How, Exactly, Is Research Supposed to Improve Education?
This week Dylan Wiliam, eclectic Wales native and emeritus professor at University College London, takes over the blog. Dylan began his career as a math teacher in London (having followed his "jazz-folk" band to the capital city) before eventually stumbling into academe. His books include Creating the Schools Our Children Need and Leadership for Teacher Learning. Across a varied career, he has taught in urban public schools, directed a large-scale testing program, spent three years as senior research director at the Educational Testing Service (ETS), and served a number of roles in university administration, including dean of a school of education at King's College London. Dylan, whose advice usually costs a pretty penny, will spend the week offering pro bono thoughts and tips to educators struggling to get school going this fall.
As educators, schools and districts work to overcome the damage to students' education caused by the coronavirus pandemic, it seems obvious that our efforts should be guided by the best evidence we can find about what is likely to be most effective.
The good news is that, over the last 20 or so years, there have been substantial improvements in the way that research findings are summarized and made available to practitioners and policymakers. Increasingly, educational researchers have stepped out of their "ivory towers" and tackled issues of immediate and direct relevance. And, just as importantly, they have taken seriously the task of communicating their research findings to those who might actually use them in real settings (see, for example, here and here).
The bad news is that producing meaningful syntheses of research turns out to be much more difficult in education than it is in, say, medicine. Too little attention is given to figuring out how even well-established research findings might be implemented in real schools and classrooms.
Let's start with research synthesis. For many years, research reviews typically took a "narrative" approach. Researchers read the relevant studies and then figured out the best story to tell. Some reviewers were more systematic, tallying the number of positive and negative results in a particular field, but such an approach treated all experiments as if they were the same size and had the same size of impact. In 1976, Gene V. Glass proposed a technique that he called "meta-analysis" by which the results of different studies could be expressed on a common metric, called "effect size," and thus compared more meaningfully. This approach is now the standard approach to research synthesis in the health sciences.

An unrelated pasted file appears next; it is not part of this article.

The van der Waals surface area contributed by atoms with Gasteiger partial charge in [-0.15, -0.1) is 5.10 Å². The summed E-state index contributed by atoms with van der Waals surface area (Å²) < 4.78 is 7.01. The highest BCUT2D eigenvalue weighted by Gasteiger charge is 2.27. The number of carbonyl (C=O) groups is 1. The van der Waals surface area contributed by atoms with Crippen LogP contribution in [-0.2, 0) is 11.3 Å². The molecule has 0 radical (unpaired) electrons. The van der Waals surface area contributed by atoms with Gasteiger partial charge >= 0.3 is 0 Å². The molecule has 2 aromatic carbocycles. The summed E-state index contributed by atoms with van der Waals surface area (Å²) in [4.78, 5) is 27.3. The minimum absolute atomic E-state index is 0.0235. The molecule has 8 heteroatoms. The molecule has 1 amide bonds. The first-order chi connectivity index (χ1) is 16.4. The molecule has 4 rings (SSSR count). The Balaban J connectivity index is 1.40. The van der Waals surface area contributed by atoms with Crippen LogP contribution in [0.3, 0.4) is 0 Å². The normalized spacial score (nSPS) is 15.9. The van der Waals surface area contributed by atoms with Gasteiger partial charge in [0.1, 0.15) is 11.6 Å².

Unfortunately, as I explain here, meta-analysis is much harder to do well in education for a variety of reasons. Combining different reports on "cooperative learning" might group together studies with very different approaches to cooperative learning, studies with younger students tend to produce larger effect sizes, and different ways of assessing student achievement can produce very different results for the same experiment. Also, since it is much easier to get studies published if the results are dramatic, the studies that are published tend to be the ones where everything went just right, so the published studies tend to overstate the effects in other settings.
These problems are compounded when the results of different meta-analyses are combined in a process sometimes called "meta-meta-analysis." The number of assumptions made in these analyses make it impossible to determine what is really going on. The whole thing is reminiscent of the old joke about someone who, after a speed-reading course, said, "I was able to go through War and Peace in 20 minutes. It's about Russia."